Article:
Biblical interpretations (hermeneutic) have influenced women’s ascension to leadership positions. A patriarchal societal framework that most Judeo-Christians have accepted as a norm often includes biased biblical interpretations regarding women. These interpretations are taken out of context, which reinforces old patterns that are incompatible with true leadership. This paper provides a literature review on women and leadership, with the literature indicating that a prevalent patriarchal perspective has influenced the portrayal of leadership roles in society. The literature on women leadership shows that many women might not be becoming CEOs or ascending to other high positions because of gender inequality in the workplace, a lack of sponsors, a lack of leadership-career aspirations, and companies’ preference for leadership styles based on masculine characteristics. The literature also reveals that women feel forced to assume masculine leadership styles, even though their preferences differ—an injustice to their leadership aptitude. In other words, the literature suggests there are more suitable leadership styles for women. Moreover, leadership styles based on context are more effective, and changing these biases and misapplications are critical to ensuring women ascend to leadership positions. This paper concludes with an analysis of the cognitive bias on women, which contributes to the lack of empathy for women ascending to leadership positions. In addition, future research suggestions and methods aimed at decreasing the inequalities women experience are provided.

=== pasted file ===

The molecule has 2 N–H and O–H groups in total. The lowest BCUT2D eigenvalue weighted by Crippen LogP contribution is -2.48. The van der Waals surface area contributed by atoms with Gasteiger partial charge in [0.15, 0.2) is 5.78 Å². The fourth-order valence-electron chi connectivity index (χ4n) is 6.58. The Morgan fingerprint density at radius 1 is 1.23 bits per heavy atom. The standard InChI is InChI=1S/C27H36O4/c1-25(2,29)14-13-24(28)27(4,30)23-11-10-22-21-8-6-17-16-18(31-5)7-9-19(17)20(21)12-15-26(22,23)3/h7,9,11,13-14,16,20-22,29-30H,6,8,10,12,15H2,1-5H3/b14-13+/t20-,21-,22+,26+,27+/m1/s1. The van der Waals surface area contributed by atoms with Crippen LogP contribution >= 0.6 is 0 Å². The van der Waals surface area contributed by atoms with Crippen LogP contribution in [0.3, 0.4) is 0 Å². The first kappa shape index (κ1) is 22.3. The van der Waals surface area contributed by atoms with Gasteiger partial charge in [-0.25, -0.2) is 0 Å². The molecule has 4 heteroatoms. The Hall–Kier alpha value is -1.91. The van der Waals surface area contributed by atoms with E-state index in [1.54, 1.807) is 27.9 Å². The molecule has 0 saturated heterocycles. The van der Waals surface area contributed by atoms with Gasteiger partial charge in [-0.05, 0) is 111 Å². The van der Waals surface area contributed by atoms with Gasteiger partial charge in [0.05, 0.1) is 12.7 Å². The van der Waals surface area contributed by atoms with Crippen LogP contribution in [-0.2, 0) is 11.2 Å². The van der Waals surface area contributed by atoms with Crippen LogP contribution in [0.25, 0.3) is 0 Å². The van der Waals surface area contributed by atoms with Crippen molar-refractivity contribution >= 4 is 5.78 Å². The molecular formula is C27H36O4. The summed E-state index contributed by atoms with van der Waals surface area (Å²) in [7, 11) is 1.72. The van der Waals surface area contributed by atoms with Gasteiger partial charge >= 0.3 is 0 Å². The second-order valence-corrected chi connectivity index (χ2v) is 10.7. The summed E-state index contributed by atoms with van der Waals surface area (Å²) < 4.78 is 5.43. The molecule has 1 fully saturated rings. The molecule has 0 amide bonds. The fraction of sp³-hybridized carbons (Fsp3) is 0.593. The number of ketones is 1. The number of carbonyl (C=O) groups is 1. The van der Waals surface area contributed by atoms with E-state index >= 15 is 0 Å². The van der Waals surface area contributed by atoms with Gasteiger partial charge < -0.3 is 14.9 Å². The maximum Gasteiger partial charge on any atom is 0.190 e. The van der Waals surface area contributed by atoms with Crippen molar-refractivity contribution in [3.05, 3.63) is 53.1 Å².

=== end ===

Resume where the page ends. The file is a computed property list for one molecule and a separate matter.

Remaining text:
Included in

Social Work Commons



Tell us how this article helped you.


To view the content in your browser, please download Adobe Reader or, alternately,
you may Download the file to your hard drive.

NOTE: The latest versions of Adobe Reader do not support viewing PDF files within Firefox on Mac OS and if you are using a modern (Intel) Mac, there is no official plugin for viewing PDF files within the browser window.